Starring: Shahid Kapoor, Tabu, Kay Kay Menon, Shraddha Kapoor, Narendra Jha, Lalit Parimoo, Irrfan Khan
Re-creating a legendary story is a task not for the faint hearted. Vishal Bharadwaj has earned a reputation of turning around Shakespere’s legendary plays and making them into cinematic brilliant movies. Haider (Kapoor) learns of his fathers arrest by the Indian Army on accounts of aiding and abetting terrorist activities in his house in Srinagar. He returns from University to see his house charred and destroyed and his mother being wooed by Khurram (Menon) his fathers younger brother. He confides in his girlfriend Arshia (Kapoor) and uses her help to track his father and find his fate. Roohdaar (Khan) is a messenger who claims to have been imprisoned with his father who also informs Haider of his fathers demise. These shocking events drive Haider to the brink of insanity who vows to fulfill his fathers dying wish, ‘to shoot his brothers eyes out of his head for selling him out to the army so that he could lay those lustful eyes on his mother’. The movie doesn’t seem like a cut-paste job from Shakespere’s screenplay but a very clever adaptation of the story set against the backdrop of Pakistan and India’s conflict of Kashmir. Apart from simply narrating the story, the movie has also brought to light the ground reality of the people living there, the constant threat to life, people questioning every motive and the regular interference by security forces. Shahid Kapoor has bought himself a place in list of actors who have lived the character to the bone. The sudden transformation from sane to insane and all the antics that come along with it is a job easier said than done. The support cast with Kapoor has also played an immense role in ensuring consistency and Shraddha Kapoor has proved that she can do contemporary character roles apart from the regular Bollywood movies.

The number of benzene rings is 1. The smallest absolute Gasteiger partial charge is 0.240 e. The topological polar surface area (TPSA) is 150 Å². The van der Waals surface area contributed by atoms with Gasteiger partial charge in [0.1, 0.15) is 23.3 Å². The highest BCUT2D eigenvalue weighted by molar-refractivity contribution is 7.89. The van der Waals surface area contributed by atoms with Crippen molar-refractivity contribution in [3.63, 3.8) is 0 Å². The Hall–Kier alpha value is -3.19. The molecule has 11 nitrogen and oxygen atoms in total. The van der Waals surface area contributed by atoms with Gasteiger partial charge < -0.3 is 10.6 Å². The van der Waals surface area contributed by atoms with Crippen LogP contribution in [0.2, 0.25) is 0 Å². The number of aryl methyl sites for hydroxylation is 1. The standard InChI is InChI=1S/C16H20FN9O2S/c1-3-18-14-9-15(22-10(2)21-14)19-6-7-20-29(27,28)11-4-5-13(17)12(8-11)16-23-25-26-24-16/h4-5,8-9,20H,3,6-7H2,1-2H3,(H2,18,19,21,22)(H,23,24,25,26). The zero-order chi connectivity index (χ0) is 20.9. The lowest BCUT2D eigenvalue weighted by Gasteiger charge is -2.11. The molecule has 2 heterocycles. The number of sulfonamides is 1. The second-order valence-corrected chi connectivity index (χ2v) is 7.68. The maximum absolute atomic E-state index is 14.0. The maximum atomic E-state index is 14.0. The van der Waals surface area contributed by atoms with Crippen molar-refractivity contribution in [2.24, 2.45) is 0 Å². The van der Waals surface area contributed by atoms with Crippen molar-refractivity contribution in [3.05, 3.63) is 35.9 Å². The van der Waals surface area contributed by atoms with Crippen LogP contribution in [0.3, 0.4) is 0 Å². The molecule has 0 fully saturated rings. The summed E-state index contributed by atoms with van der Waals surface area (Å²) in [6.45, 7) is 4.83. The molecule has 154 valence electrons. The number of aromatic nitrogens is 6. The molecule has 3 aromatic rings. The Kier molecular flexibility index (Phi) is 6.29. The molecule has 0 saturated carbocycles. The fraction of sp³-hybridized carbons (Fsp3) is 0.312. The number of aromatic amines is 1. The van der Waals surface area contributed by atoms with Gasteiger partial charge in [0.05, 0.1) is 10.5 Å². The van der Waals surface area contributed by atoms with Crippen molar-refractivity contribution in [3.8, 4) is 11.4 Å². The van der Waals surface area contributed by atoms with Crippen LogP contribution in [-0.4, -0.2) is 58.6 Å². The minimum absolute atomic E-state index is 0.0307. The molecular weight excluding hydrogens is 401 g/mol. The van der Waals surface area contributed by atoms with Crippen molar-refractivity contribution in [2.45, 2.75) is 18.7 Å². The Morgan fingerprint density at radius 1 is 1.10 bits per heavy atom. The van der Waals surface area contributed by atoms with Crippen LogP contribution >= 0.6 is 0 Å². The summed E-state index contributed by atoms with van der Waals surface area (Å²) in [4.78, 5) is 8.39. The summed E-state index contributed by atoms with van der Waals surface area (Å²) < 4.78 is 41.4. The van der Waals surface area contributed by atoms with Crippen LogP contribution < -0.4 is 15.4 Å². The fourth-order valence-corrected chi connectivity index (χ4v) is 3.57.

Thumbs up: Brilliant acting and a super adaptation
Thumbs down: Perhaps some songs could have been done without
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